Sexually Assaulted Hollywood Entertainment Executive Demands Change to Match.com Policies

Match.com is being called upon by a victim who was sexually assaulted to begin protecting their subscribers from known sexual predators. Yesterday, a demand letter from California attorney Mark L. Webb, Esq. was issued to Match.com’s legal counsel Marshall Dye and holding company IAC (Nasdaq: IACI) chairman Barry Diller. Mr. Webb has been retained by a successful entertainment executive, who wishes to be named as Jane Doe at this time, while she assertively calls for change to Match.com’s policies. Jane Doe claims she was brutally forced into oral copulation by another Match.com member who had been convicted six separate times for sexual battery.

MEDIA GIANTS/HMR – West Hollywood, CA (April 7, 2011) *** Match.com is being called upon by a victim who was sexually assaulted to begin protecting their subscribers from known sexual predators. On April 5, 2011, a demand letter from California attorney Mark L. Webb, Esq. was issued to Match.com’s legal counsel Marshall Dye and holding company IAC (Nasdaq: IACI) chairman Barry Diller. Mr. Webb has been retained by a successful entertainment executive, who wishes to be named as Jane Doe at this time, while she assertively calls for change to Match.com’s policies. Jane Doe claims she was brutally forced into oral copulation by another Match.com member who had been convicted six separate times for sexual battery.

Jane Doe, an Ivy League graduate, currently working in television and film, met Alan Paul Wurtzel, another Match.com member, on Match.com in 2010. According to Jane Doe, they set up a date, after which, Mr. Wurtzel viciously sexually assaulted her. Felony charges against Mr. Wurtzel are currently pending in the Los Angeles Superior Court [Case # BA373188]. Basic screening would have revealed Mr. Wurztel’s prior history, banned him from Match.com and prevented this attack.

“This ordeal completely blindsided me because I had considered myself savvy about online dating safety,” states Jane Doe. “It started with what seemed like a pleasant date at Urth Café in West Hollywood. Things quickly turned into a nightmare, beyond my control. Match.com must begin to take some responsibility in protecting paying subscribers. I do not want this to happen to anyone else.”

Mr. Wurtzel was not a garden variety Match.com member. He was a serial sexual predator, as cursory examination of public records would have disclosed.  His record in Los Angeles County, California at Central Arraignment Court (Case Number LAA5CR02442-01) alone indicates six separate convictions for sexual battery in the period preceding his attack on Jane Doe.

“Match.com should not permit its website to be used to facilitate meetings between innocent members of the public and convicted sexual predators who are easily discoverable, as was Mr. Wurtzel” states Mr. Webb. “We ask that Match.com voluntarily institute a basic screening process that disqualifies from membership anyone who has a documented history of sexual assault. This history could be rapidly uncovered through simple, inexpensive technological means, roughly estimated at less than five dollars a subscriber.”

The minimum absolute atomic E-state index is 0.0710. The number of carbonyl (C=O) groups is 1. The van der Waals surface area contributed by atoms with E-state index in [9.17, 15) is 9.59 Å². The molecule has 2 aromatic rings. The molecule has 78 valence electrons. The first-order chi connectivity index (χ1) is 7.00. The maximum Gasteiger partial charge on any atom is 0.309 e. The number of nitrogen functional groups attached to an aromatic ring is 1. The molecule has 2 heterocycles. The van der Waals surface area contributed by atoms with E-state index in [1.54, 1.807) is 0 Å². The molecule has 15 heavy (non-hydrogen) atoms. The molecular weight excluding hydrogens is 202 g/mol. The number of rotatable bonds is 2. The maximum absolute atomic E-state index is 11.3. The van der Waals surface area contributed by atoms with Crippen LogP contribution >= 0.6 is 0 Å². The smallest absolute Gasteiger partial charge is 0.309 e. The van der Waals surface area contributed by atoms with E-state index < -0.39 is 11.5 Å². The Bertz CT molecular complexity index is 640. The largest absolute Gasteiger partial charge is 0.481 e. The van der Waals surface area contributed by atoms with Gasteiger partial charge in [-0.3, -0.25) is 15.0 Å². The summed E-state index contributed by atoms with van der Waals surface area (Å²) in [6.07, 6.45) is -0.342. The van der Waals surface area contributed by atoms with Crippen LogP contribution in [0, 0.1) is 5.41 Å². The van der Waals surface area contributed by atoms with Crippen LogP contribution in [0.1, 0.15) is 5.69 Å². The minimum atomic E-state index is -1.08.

The position of Mr. Webb and his client Jane Doe could lead to legal action, including a temporary restraining order requesting no further members be signed-up with Match.com, until sexual predator screening is installed. The letter issued may be followed by preliminary injunction.

MySpace and Facebook agreed in 2008 to institute more stringent security standards. In 2009, MySpace, in response to a subpoena by the Attorneys General of Connecticut and North Carolina, provided names of 90,000 registered sex offenders. According to the Safer Online Dating Alliance [saferonlinedating.org], Russell Research conducted a national survey of registered voters, which determined that there is significant support for criminal background screening legislation for online dating at a national level. Specifically, 77% of registered voters would support urgent passing of state legislation that makes it a requirement for online dating sites to prescreen members against criminal databases. Moreover, 83% of female registered voters would support the same legislation.

Mr. Webb adds “While I totally support attempts for legislative change the judicial route is more direct and potentially faster. When women’s safety is at risk I believe the faster route should be pursued.

SOURCE: The Law Offices of Mark L. Webb

FOR MEDIA INQUIRIES CONTACT: Jim Strzalkowski of Media Giants, jim@mediagiantsusa.com , (310) 652-2283; or Heath Hamaguchi of HMR, hthamaguchi@gmail.com , (213) 926-1183.

Tags:

Subscribe